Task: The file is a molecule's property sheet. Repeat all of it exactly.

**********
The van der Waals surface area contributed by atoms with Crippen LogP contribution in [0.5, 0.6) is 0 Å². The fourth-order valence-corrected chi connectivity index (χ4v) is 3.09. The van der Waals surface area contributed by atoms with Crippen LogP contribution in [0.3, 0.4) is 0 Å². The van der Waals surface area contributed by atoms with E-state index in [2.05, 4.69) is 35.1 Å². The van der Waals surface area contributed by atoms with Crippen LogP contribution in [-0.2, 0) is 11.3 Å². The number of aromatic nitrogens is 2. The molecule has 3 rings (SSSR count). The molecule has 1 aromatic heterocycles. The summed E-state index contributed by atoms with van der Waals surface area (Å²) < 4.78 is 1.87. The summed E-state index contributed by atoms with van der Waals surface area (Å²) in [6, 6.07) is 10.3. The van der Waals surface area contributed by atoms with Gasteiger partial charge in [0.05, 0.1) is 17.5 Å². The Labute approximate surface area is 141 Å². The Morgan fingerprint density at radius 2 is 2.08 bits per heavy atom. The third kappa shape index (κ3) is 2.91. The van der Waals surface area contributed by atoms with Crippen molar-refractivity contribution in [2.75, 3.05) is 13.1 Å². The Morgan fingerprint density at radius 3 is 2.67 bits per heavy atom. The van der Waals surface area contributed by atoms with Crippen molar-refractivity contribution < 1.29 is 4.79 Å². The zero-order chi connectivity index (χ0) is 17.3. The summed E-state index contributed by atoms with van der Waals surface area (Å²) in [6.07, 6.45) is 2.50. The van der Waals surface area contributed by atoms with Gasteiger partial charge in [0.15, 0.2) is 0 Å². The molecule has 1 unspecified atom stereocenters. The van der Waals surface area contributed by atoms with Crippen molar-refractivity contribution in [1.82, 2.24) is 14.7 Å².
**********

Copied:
The van der Waals surface area contributed by atoms with Crippen LogP contribution in [0.5, 0.6) is 0 Å². The fourth-order valence-corrected chi connectivity index (χ4v) is 3.09. The van der Waals surface area contributed by atoms with Crippen LogP contribution in [0.3, 0.4) is 0 Å². The van der Waals surface area contributed by atoms with E-state index in [2.05, 4.69) is 35.1 Å². The van der Waals surface area contributed by atoms with Crippen LogP contribution in [-0.2, 0) is 11.3 Å². The number of aromatic nitrogens is 2. The molecule has 3 rings (SSSR count). The molecule has 1 aromatic heterocycles. The summed E-state index contributed by atoms with van der Waals surface area (Å²) < 4.78 is 1.87. The summed E-state index contributed by atoms with van der Waals surface area (Å²) in [6, 6.07) is 10.3. The van der Waals surface area contributed by atoms with Gasteiger partial charge in [0.05, 0.1) is 17.5 Å². The Labute approximate surface area is 141 Å². The Morgan fingerprint density at radius 2 is 2.08 bits per heavy atom. The third kappa shape index (κ3) is 2.91. The van der Waals surface area contributed by atoms with Crippen molar-refractivity contribution in [2.75, 3.05) is 13.1 Å². The Morgan fingerprint density at radius 3 is 2.67 bits per heavy atom. The van der Waals surface area contributed by atoms with Crippen molar-refractivity contribution < 1.29 is 4.79 Å². The zero-order chi connectivity index (χ0) is 17.3. The summed E-state index contributed by atoms with van der Waals surface area (Å²) in [6.07, 6.45) is 2.50. The van der Waals surface area contributed by atoms with Gasteiger partial charge in [0.15, 0.2) is 0 Å². The molecule has 1 unspecified atom stereocenters. The van der Waals surface area contributed by atoms with Crippen molar-refractivity contribution in [1.82, 2.24) is 14.7 Å².